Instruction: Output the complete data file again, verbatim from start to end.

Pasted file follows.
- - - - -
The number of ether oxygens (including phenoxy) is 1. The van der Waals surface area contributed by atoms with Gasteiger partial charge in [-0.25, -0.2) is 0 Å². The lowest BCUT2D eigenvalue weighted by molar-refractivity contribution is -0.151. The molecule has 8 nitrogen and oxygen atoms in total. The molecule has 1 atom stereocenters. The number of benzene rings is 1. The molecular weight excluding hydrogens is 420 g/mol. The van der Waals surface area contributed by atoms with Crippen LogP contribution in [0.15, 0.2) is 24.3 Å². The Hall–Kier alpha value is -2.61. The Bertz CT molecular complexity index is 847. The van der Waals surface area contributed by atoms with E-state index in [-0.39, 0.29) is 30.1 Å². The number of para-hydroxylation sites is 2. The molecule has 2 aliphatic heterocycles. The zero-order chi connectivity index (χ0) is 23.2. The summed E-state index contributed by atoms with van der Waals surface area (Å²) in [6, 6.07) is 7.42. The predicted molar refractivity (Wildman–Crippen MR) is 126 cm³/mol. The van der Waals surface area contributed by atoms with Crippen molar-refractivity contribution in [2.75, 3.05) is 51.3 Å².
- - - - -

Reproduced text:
The number of ether oxygens (including phenoxy) is 1. The van der Waals surface area contributed by atoms with Gasteiger partial charge in [-0.25, -0.2) is 0 Å². The lowest BCUT2D eigenvalue weighted by molar-refractivity contribution is -0.151. The molecule has 8 nitrogen and oxygen atoms in total. The molecule has 1 atom stereocenters. The number of benzene rings is 1. The molecular weight excluding hydrogens is 420 g/mol. The van der Waals surface area contributed by atoms with Crippen LogP contribution in [0.15, 0.2) is 24.3 Å². The Hall–Kier alpha value is -2.61. The Bertz CT molecular complexity index is 847. The van der Waals surface area contributed by atoms with E-state index in [-0.39, 0.29) is 30.1 Å². The number of para-hydroxylation sites is 2. The molecule has 2 aliphatic heterocycles. The zero-order chi connectivity index (χ0) is 23.2. The summed E-state index contributed by atoms with van der Waals surface area (Å²) in [6, 6.07) is 7.42. The predicted molar refractivity (Wildman–Crippen MR) is 126 cm³/mol. The van der Waals surface area contributed by atoms with Crippen molar-refractivity contribution in [2.75, 3.05) is 51.3 Å².